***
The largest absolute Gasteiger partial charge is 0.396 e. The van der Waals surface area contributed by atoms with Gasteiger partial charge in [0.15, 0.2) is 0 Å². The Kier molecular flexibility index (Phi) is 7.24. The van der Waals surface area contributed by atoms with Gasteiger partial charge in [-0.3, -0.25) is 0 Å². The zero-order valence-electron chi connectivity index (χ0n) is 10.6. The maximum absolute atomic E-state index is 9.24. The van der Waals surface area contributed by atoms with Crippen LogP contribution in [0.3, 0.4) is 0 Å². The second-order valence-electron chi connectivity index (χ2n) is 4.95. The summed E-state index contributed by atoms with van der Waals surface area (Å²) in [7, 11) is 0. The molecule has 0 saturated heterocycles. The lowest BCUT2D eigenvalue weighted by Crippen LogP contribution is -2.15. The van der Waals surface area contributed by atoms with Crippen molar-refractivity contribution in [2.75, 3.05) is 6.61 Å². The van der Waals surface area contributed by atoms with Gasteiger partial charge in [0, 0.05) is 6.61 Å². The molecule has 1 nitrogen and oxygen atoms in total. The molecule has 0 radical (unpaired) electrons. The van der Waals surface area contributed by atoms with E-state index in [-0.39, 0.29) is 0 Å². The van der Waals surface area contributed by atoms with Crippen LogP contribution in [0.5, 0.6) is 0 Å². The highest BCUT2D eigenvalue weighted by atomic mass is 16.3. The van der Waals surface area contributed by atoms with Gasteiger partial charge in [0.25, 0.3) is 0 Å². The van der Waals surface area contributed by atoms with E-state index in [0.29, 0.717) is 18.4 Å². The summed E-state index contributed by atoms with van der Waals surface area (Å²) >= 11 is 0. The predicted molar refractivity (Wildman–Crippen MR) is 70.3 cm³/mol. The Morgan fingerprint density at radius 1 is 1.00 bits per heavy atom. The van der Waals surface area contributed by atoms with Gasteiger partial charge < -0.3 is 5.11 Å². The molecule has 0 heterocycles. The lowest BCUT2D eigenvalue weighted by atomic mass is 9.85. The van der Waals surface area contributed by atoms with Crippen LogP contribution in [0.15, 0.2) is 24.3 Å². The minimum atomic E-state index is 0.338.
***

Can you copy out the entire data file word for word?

The largest absolute Gasteiger partial charge is 0.396 e. The van der Waals surface area contributed by atoms with Gasteiger partial charge in [0.15, 0.2) is 0 Å². The Kier molecular flexibility index (Phi) is 7.24. The van der Waals surface area contributed by atoms with Gasteiger partial charge in [-0.3, -0.25) is 0 Å². The zero-order valence-electron chi connectivity index (χ0n) is 10.6. The maximum absolute atomic E-state index is 9.24. The van der Waals surface area contributed by atoms with Crippen LogP contribution in [0.3, 0.4) is 0 Å². The second-order valence-electron chi connectivity index (χ2n) is 4.95. The summed E-state index contributed by atoms with van der Waals surface area (Å²) in [7, 11) is 0. The molecule has 0 saturated heterocycles. The lowest BCUT2D eigenvalue weighted by Crippen LogP contribution is -2.15. The van der Waals surface area contributed by atoms with Crippen molar-refractivity contribution in [2.75, 3.05) is 6.61 Å². The van der Waals surface area contributed by atoms with Gasteiger partial charge in [0, 0.05) is 6.61 Å². The molecule has 1 nitrogen and oxygen atoms in total. The molecule has 0 radical (unpaired) electrons. The van der Waals surface area contributed by atoms with E-state index in [-0.39, 0.29) is 0 Å². The van der Waals surface area contributed by atoms with Crippen LogP contribution in [0.5, 0.6) is 0 Å². The highest BCUT2D eigenvalue weighted by atomic mass is 16.3. The van der Waals surface area contributed by atoms with Gasteiger partial charge in [0.25, 0.3) is 0 Å². The van der Waals surface area contributed by atoms with E-state index in [0.29, 0.717) is 18.4 Å². The summed E-state index contributed by atoms with van der Waals surface area (Å²) >= 11 is 0. The predicted molar refractivity (Wildman–Crippen MR) is 70.3 cm³/mol. The Morgan fingerprint density at radius 1 is 1.00 bits per heavy atom. The van der Waals surface area contributed by atoms with Gasteiger partial charge < -0.3 is 5.11 Å². The molecule has 0 heterocycles. The lowest BCUT2D eigenvalue weighted by atomic mass is 9.85. The van der Waals surface area contributed by atoms with Crippen LogP contribution in [0.15, 0.2) is 24.3 Å². The minimum atomic E-state index is 0.338.